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What is the Simulation Argument?

The Simulation Argument posits that future civilizations might run vast simulations indistinguishable from reality, suggesting we could be living in one. It challenges our understanding of existence, urging us to ponder the nature of consciousness and reality. Intrigued? Consider the implications of a simulated universe and join us as we delve deeper into this mind-bending hypothesis. What reality will you choose to believe?
Michael Anissimov
Michael Anissimov
Michael Anissimov
Michael Anissimov

The Simulation Argument, formulated by Oxford philosopher Nick Bostrom, presents the case that there may be a high probability our world is a computer simulation being run by a more advanced, "posthuman" race. More precisely, the Simulation Argument argues that "at least one of the following propositions is true: (1) the human species is very likely to go extinct before reaching a "posthuman" stage; (2) any posthuman civilization is extremely unlikely to run a significant number of simulations of their evolutionary history (or variations thereof); (3) we are almost certainly living in a computer simulation". (Quoted from Bostrom's paper introducing the Simulation Argument, "Are You Living In a Computer Simulation?")

The Simulation Argument begins with the assumption that it is theoretically possible for a highly advanced race to arrange information-processing modules (neurons, circuits, whatever) in configurations that represent self-contained worlds inhabited by conscious beings. In this manner, it would be possible for these advanced races to run ancestor simulations - that is, simulations of their own ancestors or other primitive races simple enough to simulate in their computers. If the total number of simulated worlds in this universe exceeds the number of real worlds, then it is rational to assume that the probability we are in a simulated world is correlated to that ratio, regardless of how "real" our world seems to our human intuition.

The human brain is estimated to have a processing power between 100 trillion and 100,000 trillion operations per second.
The human brain is estimated to have a processing power between 100 trillion and 100,000 trillion operations per second.

Around the advent of the 21st century, all computers in the world could collectively process around a billion billion operations per second (10^18 ops/sec) and hold several petabytes (10^15 bytes) of data. These values are exploding exponentially, with doubling times of about a year for processing power and several months for data.

The human brain, being a machine too, has a quantifiable amount of computing power and data storage. Cognitive scientists estimate human brain processing power at between 100 trillion and 100,000 trillion operations per second, though some estimates are significantly lower. Tom Landauer, a scientist that specializes in human learning, has estimated that human memory is somewhere between 200 and 300 megabytes large.

If the growth rates for computing power and data storage continue to rise exponentially, as they have possibly done so before for alien races undergoing their own computing revolutions, our species will have control of an utterly massive quantity of computing power and storage space. Given the right programs, this space could be utilized to run simulations of the past at such high resolution that the inhabitants of the simulation become conscious beings with their own experiences, plans, hopes, desires, and belief systems. If this is a common developmental milestone among intelligent species in the universe, then there may exist a multitude of ancestor simulations, and our world could be one of them. Plausible alternative hypotheses include the possibility that all intelligent races go extinct before they reach the level of sophistication required to run ancestor simulations, or that there is some universal reason why advanced races do not run ancestor simulations.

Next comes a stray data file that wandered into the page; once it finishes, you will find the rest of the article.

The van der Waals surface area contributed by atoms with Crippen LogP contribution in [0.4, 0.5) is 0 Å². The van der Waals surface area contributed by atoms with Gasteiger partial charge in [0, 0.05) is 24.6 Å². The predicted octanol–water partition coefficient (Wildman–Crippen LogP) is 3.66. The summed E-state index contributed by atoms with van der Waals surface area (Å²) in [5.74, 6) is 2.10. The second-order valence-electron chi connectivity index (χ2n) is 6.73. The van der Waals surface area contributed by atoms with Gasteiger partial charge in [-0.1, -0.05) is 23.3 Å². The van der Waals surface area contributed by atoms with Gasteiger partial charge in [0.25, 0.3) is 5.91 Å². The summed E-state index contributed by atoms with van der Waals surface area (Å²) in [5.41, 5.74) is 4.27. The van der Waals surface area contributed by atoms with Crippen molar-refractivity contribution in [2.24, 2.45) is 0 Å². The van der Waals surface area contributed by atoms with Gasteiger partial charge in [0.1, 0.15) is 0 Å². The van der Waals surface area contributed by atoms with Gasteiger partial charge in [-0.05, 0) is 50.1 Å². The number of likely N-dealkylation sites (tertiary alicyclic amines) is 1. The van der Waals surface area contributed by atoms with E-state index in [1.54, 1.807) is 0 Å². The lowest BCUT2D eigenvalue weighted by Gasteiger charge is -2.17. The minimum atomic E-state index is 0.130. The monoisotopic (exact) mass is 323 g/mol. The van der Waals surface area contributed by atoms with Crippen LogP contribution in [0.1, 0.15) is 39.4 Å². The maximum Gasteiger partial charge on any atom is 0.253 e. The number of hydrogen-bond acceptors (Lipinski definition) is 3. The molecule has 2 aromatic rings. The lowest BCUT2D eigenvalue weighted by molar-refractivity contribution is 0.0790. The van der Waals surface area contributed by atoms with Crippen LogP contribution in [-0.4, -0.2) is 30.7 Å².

Michael Anissimov
Michael Anissimov

Michael is a longtime AllTheScience contributor who specializes in topics relating to paleontology, physics, biology, astronomy, chemistry, and futurism. In addition to being an avid blogger, Michael is particularly passionate about stem cell research, regenerative medicine, and life extension therapies. He has also worked for the Methuselah Foundation, the Singularity Institute for Artificial Intelligence, and the Lifeboat Foundation.

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Michael Anissimov
Michael Anissimov

Michael is a longtime AllTheScience contributor who specializes in topics relating to paleontology, physics, biology, astronomy, chemistry, and futurism. In addition to being an avid blogger, Michael is particularly passionate about stem cell research, regenerative medicine, and life extension therapies. He has also worked for the Methuselah Foundation, the Singularity Institute for Artificial Intelligence, and the Lifeboat Foundation.

Learn more...

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Discussion Comments

winterstar

Whoa. So there could be tons of these "simulations", I wonder if those others could be what we think of as alternate dimensions.

I immediately thought of MIB 2, the locker scene at the end, but this is different, this would mean that "technically" we aren't really here, we just think we are.

Course we'll never know if it's true or not, but it's certainly mind-blowing to consider!

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    • The human brain is estimated to have a processing power between 100 trillion and 100,000 trillion operations per second.
      By: Alexandr Mitiuc
      The human brain is estimated to have a processing power between 100 trillion and 100,000 trillion operations per second.